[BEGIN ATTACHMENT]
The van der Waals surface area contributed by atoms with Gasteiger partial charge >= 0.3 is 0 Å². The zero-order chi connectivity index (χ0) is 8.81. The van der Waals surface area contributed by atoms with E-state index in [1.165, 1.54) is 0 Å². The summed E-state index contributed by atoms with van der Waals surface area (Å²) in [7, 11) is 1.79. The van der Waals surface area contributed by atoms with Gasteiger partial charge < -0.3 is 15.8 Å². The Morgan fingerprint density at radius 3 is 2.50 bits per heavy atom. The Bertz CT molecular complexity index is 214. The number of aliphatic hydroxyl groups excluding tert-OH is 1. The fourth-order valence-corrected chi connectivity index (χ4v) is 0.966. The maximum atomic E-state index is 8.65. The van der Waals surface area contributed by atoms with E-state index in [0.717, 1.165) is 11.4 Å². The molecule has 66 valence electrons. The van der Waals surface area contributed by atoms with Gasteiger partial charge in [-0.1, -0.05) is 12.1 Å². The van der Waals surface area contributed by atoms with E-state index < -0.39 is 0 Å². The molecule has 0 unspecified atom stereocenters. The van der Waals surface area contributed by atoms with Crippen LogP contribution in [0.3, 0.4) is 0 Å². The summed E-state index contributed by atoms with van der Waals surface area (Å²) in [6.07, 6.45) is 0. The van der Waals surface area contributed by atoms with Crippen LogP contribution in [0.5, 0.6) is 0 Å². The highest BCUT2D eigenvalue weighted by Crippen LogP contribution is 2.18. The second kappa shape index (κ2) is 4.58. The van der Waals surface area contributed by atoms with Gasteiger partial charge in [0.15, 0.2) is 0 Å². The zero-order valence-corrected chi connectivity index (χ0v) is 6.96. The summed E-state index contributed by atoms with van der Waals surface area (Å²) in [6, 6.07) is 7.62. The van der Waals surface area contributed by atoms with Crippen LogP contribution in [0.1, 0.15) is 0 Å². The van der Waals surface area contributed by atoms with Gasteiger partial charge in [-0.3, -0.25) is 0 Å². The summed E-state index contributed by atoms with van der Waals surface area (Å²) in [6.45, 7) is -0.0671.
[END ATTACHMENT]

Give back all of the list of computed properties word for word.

The van der Waals surface area contributed by atoms with Gasteiger partial charge >= 0.3 is 0 Å². The zero-order chi connectivity index (χ0) is 8.81. The van der Waals surface area contributed by atoms with E-state index in [1.165, 1.54) is 0 Å². The summed E-state index contributed by atoms with van der Waals surface area (Å²) in [7, 11) is 1.79. The van der Waals surface area contributed by atoms with Gasteiger partial charge < -0.3 is 15.8 Å². The Morgan fingerprint density at radius 3 is 2.50 bits per heavy atom. The Bertz CT molecular complexity index is 214. The number of aliphatic hydroxyl groups excluding tert-OH is 1. The fourth-order valence-corrected chi connectivity index (χ4v) is 0.966. The maximum atomic E-state index is 8.65. The van der Waals surface area contributed by atoms with E-state index in [0.717, 1.165) is 11.4 Å². The molecule has 66 valence electrons. The van der Waals surface area contributed by atoms with Gasteiger partial charge in [-0.1, -0.05) is 12.1 Å². The van der Waals surface area contributed by atoms with E-state index < -0.39 is 0 Å². The molecule has 0 unspecified atom stereocenters. The van der Waals surface area contributed by atoms with Crippen LogP contribution in [0.3, 0.4) is 0 Å². The summed E-state index contributed by atoms with van der Waals surface area (Å²) in [6.07, 6.45) is 0. The van der Waals surface area contributed by atoms with Crippen LogP contribution in [0.5, 0.6) is 0 Å². The highest BCUT2D eigenvalue weighted by Crippen LogP contribution is 2.18. The second kappa shape index (κ2) is 4.58. The van der Waals surface area contributed by atoms with Gasteiger partial charge in [0.15, 0.2) is 0 Å². The zero-order valence-corrected chi connectivity index (χ0v) is 6.96. The summed E-state index contributed by atoms with van der Waals surface area (Å²) in [6, 6.07) is 7.62. The van der Waals surface area contributed by atoms with Crippen LogP contribution in [0.1, 0.15) is 0 Å². The van der Waals surface area contributed by atoms with Gasteiger partial charge in [-0.3, -0.25) is 0 Å². The summed E-state index contributed by atoms with van der Waals surface area (Å²) in [6.45, 7) is -0.0671.